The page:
Ground beetle

Ground beetles are a large, cosmopolitan family of beetles, Carabidae, with more than 40,000 species worldwide, around 2,000 of which are found in North America and 2,700 in Europe.[2] It is one of the ten largest animal families, as of 2015.

Description and ecology

Although their body shapes and coloring vary somewhat, most are shiny black or metallic and have ridged wing covers (elytra). The elytra are fused in some species, particularly large Carabinae, rendering the beetles unable to fly. The genus Mormolyce is known as violin beetles due to their peculiarly shaped elytra. All carabids except the quite primitive flanged bombardier beetles (Paussinae) have a groove on their foreleg tibiae bearing a comb of hairs used for cleaning their antennae.[3]

A Brachinus species typical bombardier beetle (Brachininae: Brachinini) from North Carolina

Defensive secretions

Typical for the ancient beetle suborder Adephaga to which they belong, they have paired pygidial glands in the lower back of the abdomen. These are well developed in ground beetles, and produce noxious or even caustic secretions used to deter would-be predators. In some, commonly known as bombardier beetles, these secretions are mixed with volatile compounds and ejected by a small combustion, producing a loud popping sound and a cloud of hot and acrid gas which can injure small mammals, such as shrews, and is liable to kill invertebrate predators outright. To humans, getting "bombed" by a bombardier beetle is a decidedly unpleasant experience. This ability has evolved independently twice as it seems – in the flanged bombardier beetles (Paussinae) which are among the most ancient ground beetles, and in the typical bombardier beetles (Brachininae) which are part of a more "modern" lineage. The Anthiini, though, can mechanically squirt their defensive secretions for considerable distances and are able to aim with a startling degree of accuracy; in Afrikaans, they are known as oogpisters ("eye-pissers"). In one of the very few known cases of a vertebrate mimicking an arthropod, juvenile Heliobolus lugubris lizards are colored similar to the aposematic oogpister beetles, and move in a way that makes them look surprisingly similar to the insects at a casual glance.[4]

A folk story claims that Charles Darwin once found himself on the receiving end of a bombardier beetle's attack, based on a passage in his autobiography.[5][6] Darwin stated in a letter to Leonard Jenyns that a beetle had attacked him on that occasion, but he did not know what kind:

A Cychrus rostratus once squirted into my eye & gave me extreme pain; & I must tell you what happened to me on the banks of the Cam in my early entomological days; under a piece of bark I found two carabi (I forget which) & caught one in each hand, when lo & behold I saw a sacred Panagæus crux major; I could not bear to give up either of my Carabi, & to lose Panagæus was out of the question, so that in despair I gently seized one of the carabi between my teeth, when to my unspeakable disgust & pain the little inconsiderate beast squirted his acid down my throat & I lost both Carabi & Panagæus![7]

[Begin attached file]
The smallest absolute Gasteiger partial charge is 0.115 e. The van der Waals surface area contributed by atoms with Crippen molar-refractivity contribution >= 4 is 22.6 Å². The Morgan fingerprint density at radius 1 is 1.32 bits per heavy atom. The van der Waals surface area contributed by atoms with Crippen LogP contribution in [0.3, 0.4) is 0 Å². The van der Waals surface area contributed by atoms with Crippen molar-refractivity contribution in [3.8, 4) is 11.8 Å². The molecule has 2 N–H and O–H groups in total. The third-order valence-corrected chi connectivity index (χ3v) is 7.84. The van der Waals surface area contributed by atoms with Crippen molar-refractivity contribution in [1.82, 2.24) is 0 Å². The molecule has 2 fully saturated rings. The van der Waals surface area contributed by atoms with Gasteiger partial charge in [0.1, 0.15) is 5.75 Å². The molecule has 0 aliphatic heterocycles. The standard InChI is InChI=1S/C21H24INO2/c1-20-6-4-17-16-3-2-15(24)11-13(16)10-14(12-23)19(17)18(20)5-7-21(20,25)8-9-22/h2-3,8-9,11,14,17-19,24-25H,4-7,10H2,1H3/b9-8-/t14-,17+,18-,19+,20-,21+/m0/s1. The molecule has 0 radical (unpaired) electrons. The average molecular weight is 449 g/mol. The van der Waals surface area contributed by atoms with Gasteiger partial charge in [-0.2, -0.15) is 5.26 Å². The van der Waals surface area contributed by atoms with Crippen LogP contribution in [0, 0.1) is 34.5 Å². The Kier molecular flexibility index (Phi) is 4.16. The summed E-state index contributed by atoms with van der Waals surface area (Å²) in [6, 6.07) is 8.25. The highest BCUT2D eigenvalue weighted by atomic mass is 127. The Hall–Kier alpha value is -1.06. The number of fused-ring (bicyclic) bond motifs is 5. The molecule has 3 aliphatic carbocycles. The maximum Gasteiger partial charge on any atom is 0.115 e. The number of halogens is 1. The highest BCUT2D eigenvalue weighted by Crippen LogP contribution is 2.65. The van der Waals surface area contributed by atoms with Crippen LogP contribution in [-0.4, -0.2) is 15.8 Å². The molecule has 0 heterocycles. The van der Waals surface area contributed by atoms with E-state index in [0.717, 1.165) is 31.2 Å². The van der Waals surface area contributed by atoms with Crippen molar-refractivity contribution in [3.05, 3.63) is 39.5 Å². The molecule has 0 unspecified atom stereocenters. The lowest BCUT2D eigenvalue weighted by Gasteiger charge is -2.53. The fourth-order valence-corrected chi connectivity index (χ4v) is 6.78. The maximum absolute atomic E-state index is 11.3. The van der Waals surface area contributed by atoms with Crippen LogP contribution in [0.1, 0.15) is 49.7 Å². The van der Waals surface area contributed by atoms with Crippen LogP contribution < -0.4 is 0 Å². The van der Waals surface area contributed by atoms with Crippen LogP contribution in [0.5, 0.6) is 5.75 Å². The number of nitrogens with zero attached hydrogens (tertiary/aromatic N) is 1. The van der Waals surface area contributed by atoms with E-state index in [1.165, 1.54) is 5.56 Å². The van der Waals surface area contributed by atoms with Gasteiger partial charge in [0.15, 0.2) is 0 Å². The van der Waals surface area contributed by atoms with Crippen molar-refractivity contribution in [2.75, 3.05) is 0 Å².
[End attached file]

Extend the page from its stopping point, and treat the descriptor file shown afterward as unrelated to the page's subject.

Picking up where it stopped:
Common habitats are under the bark of trees, under logs, or among rocks or sand by the edge of ponds and rivers. Most species are carnivorous and actively hunt for any invertebrate prey they can overpower. Some run swiftly to catch their prey; tiger beetles (Cicindelinae) can sustain speeds of 9 km/h[8] – in relation to their body length they are among the fastest land animals on Earth. Unlike most Carabidae which are nocturnal, the tiger beetles are active diurnal hunters and often brightly coloured; they have large eyes and hunt by sight. Ground beetles of the species Promecognathus laevissimus are specialised predators of the cyanide millipede Harpaphe haydeniana, countering the hydrogen cyanide which makes these millipedes poisonous to most carnivores.

Relationship with humans

As predators of invertebrates, including many pests, most ground beetles are considered beneficial organisms. The caterpillar hunters (Calosoma) are famous for their habit of devouring prey in quantity, eagerly feeding on tussock moth (Lymantriidae) caterpillars, processionary caterpillars (Thaumetopoeidae) and woolly worms (Arctiidae), which due to their urticating hairs are avoided by most insectivores. Large numbers of the forest caterpillar hunter (C. sycophanta), native to Europe, were shipped to New England for biological control of the gypsy moth (Lymantria dispar) as early as 1905.

A few species are nuisance pests. Zabrus is one of the few herbivorous ground beetle genera, and on rare occasions Zabrus tenebrioides, for example, occurs abundantly enough to cause some damage to grain crops. Large species, usually Carabinae, can become a nuisance if present in numbers, particularly during outdoor activities such as camping; they void their defensive secretions when threatened, and their hiding among provisions can despoil food. Since ground beetles are generally reluctant or even unable to fly, blocking their potential routes of entry mechanically or with a topical insecticide is usually easy.

A crucifix ground beetle (Panagaeus cruxmajor) got Charles Darwin into trouble in 1828.

Especially in the 19th century and to a lesser extent today, their large size and conspicuous coloration, as well as the odd morphology of some (e.g. the Lebiini), made many ground beetles a popular object of collection and study for professional and amateur coleopterologists. High prices were paid for rare and exotic specimens, and in the early to mid-19th century, a veritable "beetle craze" occurred in England. As mentioned above, Charles Darwin was an ardent collector of beetles when he was about 20 years old, to the extent that he would rather scour the countryside for rare specimens with William Darwin Fox, John Stevens Henslow, and Henry Thompson than to study theology as his father wanted him to do. In his autobiography, he fondly recalled his experiences with Licinus and Panagaeus, and wrote: